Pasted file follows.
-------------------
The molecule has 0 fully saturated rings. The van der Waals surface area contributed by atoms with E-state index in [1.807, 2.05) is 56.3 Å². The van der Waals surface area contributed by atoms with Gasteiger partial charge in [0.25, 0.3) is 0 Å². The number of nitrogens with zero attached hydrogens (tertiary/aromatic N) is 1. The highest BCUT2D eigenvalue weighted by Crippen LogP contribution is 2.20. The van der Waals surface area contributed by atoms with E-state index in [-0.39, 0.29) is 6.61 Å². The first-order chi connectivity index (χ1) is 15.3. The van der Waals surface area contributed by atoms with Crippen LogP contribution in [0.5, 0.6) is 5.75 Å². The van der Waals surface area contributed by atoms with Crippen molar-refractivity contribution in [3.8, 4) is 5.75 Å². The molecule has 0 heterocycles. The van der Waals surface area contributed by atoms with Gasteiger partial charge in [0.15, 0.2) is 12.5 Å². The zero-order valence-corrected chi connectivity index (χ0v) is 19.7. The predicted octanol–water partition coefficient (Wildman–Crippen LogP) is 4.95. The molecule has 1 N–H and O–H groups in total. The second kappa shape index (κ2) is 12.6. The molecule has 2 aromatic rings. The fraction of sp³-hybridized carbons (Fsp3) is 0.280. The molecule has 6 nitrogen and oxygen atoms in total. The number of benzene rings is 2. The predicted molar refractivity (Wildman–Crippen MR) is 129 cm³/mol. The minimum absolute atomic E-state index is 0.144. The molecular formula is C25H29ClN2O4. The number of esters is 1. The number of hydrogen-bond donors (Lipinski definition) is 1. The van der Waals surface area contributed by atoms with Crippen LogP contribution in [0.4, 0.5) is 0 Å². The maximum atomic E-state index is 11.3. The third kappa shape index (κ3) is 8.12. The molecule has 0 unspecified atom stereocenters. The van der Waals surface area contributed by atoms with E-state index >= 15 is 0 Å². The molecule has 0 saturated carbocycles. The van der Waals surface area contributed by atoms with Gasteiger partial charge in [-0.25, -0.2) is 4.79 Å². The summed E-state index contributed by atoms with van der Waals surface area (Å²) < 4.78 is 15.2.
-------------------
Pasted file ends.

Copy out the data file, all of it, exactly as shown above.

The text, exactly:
The molecule has 0 fully saturated rings. The van der Waals surface area contributed by atoms with E-state index in [1.807, 2.05) is 56.3 Å². The van der Waals surface area contributed by atoms with Gasteiger partial charge in [0.25, 0.3) is 0 Å². The number of nitrogens with zero attached hydrogens (tertiary/aromatic N) is 1. The highest BCUT2D eigenvalue weighted by Crippen LogP contribution is 2.20. The van der Waals surface area contributed by atoms with E-state index in [-0.39, 0.29) is 6.61 Å². The first-order chi connectivity index (χ1) is 15.3. The van der Waals surface area contributed by atoms with Crippen LogP contribution in [0.5, 0.6) is 5.75 Å². The van der Waals surface area contributed by atoms with Crippen molar-refractivity contribution in [3.8, 4) is 5.75 Å². The molecule has 0 heterocycles. The van der Waals surface area contributed by atoms with Gasteiger partial charge in [0.15, 0.2) is 12.5 Å². The zero-order valence-corrected chi connectivity index (χ0v) is 19.7. The predicted octanol–water partition coefficient (Wildman–Crippen LogP) is 4.95. The molecule has 1 N–H and O–H groups in total. The second kappa shape index (κ2) is 12.6. The molecule has 2 aromatic rings. The fraction of sp³-hybridized carbons (Fsp3) is 0.280. The molecule has 6 nitrogen and oxygen atoms in total. The number of benzene rings is 2. The predicted molar refractivity (Wildman–Crippen MR) is 129 cm³/mol. The minimum absolute atomic E-state index is 0.144. The molecular formula is C25H29ClN2O4. The number of esters is 1. The number of hydrogen-bond donors (Lipinski definition) is 1. The van der Waals surface area contributed by atoms with Crippen LogP contribution in [0.4, 0.5) is 0 Å². The maximum atomic E-state index is 11.3. The third kappa shape index (κ3) is 8.12. The molecule has 0 unspecified atom stereocenters. The van der Waals surface area contributed by atoms with E-state index >= 15 is 0 Å². The molecule has 0 saturated carbocycles. The van der Waals surface area contributed by atoms with Gasteiger partial charge in [-0.25, -0.2) is 4.79 Å². The summed E-state index contributed by atoms with van der Waals surface area (Å²) < 4.78 is 15.2.